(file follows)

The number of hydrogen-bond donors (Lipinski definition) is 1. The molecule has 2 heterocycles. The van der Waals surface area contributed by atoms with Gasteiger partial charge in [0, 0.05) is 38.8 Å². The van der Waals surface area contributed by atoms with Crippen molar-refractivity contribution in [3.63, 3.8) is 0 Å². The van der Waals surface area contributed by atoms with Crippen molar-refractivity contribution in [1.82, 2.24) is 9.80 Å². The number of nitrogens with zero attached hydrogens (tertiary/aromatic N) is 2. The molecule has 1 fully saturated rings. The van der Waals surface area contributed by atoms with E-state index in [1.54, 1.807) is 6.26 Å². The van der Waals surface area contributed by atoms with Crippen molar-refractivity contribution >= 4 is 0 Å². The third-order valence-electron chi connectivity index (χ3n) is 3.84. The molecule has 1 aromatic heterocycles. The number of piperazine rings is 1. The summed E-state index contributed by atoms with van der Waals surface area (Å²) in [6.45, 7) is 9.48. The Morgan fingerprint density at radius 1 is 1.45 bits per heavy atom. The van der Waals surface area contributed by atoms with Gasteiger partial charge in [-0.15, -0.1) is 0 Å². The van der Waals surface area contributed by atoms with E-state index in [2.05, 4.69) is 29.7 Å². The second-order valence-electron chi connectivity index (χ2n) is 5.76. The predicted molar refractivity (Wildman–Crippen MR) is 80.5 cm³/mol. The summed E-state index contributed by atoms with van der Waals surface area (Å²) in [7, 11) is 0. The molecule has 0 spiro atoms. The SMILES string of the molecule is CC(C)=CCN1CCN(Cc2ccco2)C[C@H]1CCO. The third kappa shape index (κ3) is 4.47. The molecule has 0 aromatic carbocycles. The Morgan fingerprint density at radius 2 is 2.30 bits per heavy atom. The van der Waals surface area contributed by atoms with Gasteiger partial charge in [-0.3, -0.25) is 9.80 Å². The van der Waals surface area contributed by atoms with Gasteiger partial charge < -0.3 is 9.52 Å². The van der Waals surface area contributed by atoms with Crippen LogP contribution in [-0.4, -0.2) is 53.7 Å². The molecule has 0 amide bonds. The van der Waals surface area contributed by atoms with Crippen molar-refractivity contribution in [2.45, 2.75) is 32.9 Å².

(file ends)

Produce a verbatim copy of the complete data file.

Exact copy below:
The number of hydrogen-bond donors (Lipinski definition) is 1. The molecule has 2 heterocycles. The van der Waals surface area contributed by atoms with Gasteiger partial charge in [0, 0.05) is 38.8 Å². The van der Waals surface area contributed by atoms with Crippen molar-refractivity contribution in [3.63, 3.8) is 0 Å². The van der Waals surface area contributed by atoms with Crippen molar-refractivity contribution in [1.82, 2.24) is 9.80 Å². The number of nitrogens with zero attached hydrogens (tertiary/aromatic N) is 2. The molecule has 1 fully saturated rings. The van der Waals surface area contributed by atoms with E-state index in [1.54, 1.807) is 6.26 Å². The van der Waals surface area contributed by atoms with Crippen molar-refractivity contribution >= 4 is 0 Å². The third-order valence-electron chi connectivity index (χ3n) is 3.84. The molecule has 1 aromatic heterocycles. The number of piperazine rings is 1. The summed E-state index contributed by atoms with van der Waals surface area (Å²) in [6.45, 7) is 9.48. The Morgan fingerprint density at radius 1 is 1.45 bits per heavy atom. The van der Waals surface area contributed by atoms with Gasteiger partial charge in [-0.15, -0.1) is 0 Å². The van der Waals surface area contributed by atoms with E-state index in [2.05, 4.69) is 29.7 Å². The second-order valence-electron chi connectivity index (χ2n) is 5.76. The predicted molar refractivity (Wildman–Crippen MR) is 80.5 cm³/mol. The summed E-state index contributed by atoms with van der Waals surface area (Å²) in [7, 11) is 0. The molecule has 0 spiro atoms. The SMILES string of the molecule is CC(C)=CCN1CCN(Cc2ccco2)C[C@H]1CCO. The third kappa shape index (κ3) is 4.47. The molecule has 0 aromatic carbocycles. The Morgan fingerprint density at radius 2 is 2.30 bits per heavy atom. The van der Waals surface area contributed by atoms with Gasteiger partial charge in [-0.3, -0.25) is 9.80 Å². The van der Waals surface area contributed by atoms with Gasteiger partial charge < -0.3 is 9.52 Å². The van der Waals surface area contributed by atoms with Crippen LogP contribution in [-0.4, -0.2) is 53.7 Å². The molecule has 0 amide bonds. The van der Waals surface area contributed by atoms with Crippen molar-refractivity contribution in [2.45, 2.75) is 32.9 Å².